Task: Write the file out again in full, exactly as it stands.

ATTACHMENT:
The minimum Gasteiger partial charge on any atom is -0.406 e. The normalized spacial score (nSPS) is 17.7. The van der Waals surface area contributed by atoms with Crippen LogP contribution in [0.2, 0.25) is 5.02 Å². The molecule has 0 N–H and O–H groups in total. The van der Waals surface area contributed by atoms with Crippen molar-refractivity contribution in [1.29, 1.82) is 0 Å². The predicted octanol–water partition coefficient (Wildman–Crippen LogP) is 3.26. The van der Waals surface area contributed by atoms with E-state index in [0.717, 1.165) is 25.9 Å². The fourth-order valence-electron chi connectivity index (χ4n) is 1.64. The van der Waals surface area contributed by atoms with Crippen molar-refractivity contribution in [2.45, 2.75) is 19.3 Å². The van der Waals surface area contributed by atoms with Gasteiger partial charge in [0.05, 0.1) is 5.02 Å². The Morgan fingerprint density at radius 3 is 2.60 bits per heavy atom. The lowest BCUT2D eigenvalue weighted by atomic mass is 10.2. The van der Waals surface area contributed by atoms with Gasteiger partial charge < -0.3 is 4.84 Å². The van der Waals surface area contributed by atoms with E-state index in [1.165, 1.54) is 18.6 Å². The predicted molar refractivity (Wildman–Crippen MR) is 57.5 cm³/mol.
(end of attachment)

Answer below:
The minimum Gasteiger partial charge on any atom is -0.406 e. The normalized spacial score (nSPS) is 17.7. The van der Waals surface area contributed by atoms with Crippen LogP contribution in [0.2, 0.25) is 5.02 Å². The molecule has 0 N–H and O–H groups in total. The van der Waals surface area contributed by atoms with Crippen molar-refractivity contribution in [1.29, 1.82) is 0 Å². The predicted octanol–water partition coefficient (Wildman–Crippen LogP) is 3.26. The van der Waals surface area contributed by atoms with E-state index in [0.717, 1.165) is 25.9 Å². The fourth-order valence-electron chi connectivity index (χ4n) is 1.64. The van der Waals surface area contributed by atoms with Crippen molar-refractivity contribution in [2.45, 2.75) is 19.3 Å². The van der Waals surface area contributed by atoms with Gasteiger partial charge in [0.05, 0.1) is 5.02 Å². The Morgan fingerprint density at radius 3 is 2.60 bits per heavy atom. The lowest BCUT2D eigenvalue weighted by atomic mass is 10.2. The van der Waals surface area contributed by atoms with Gasteiger partial charge < -0.3 is 4.84 Å². The van der Waals surface area contributed by atoms with E-state index in [1.165, 1.54) is 18.6 Å². The predicted molar refractivity (Wildman–Crippen MR) is 57.5 cm³/mol.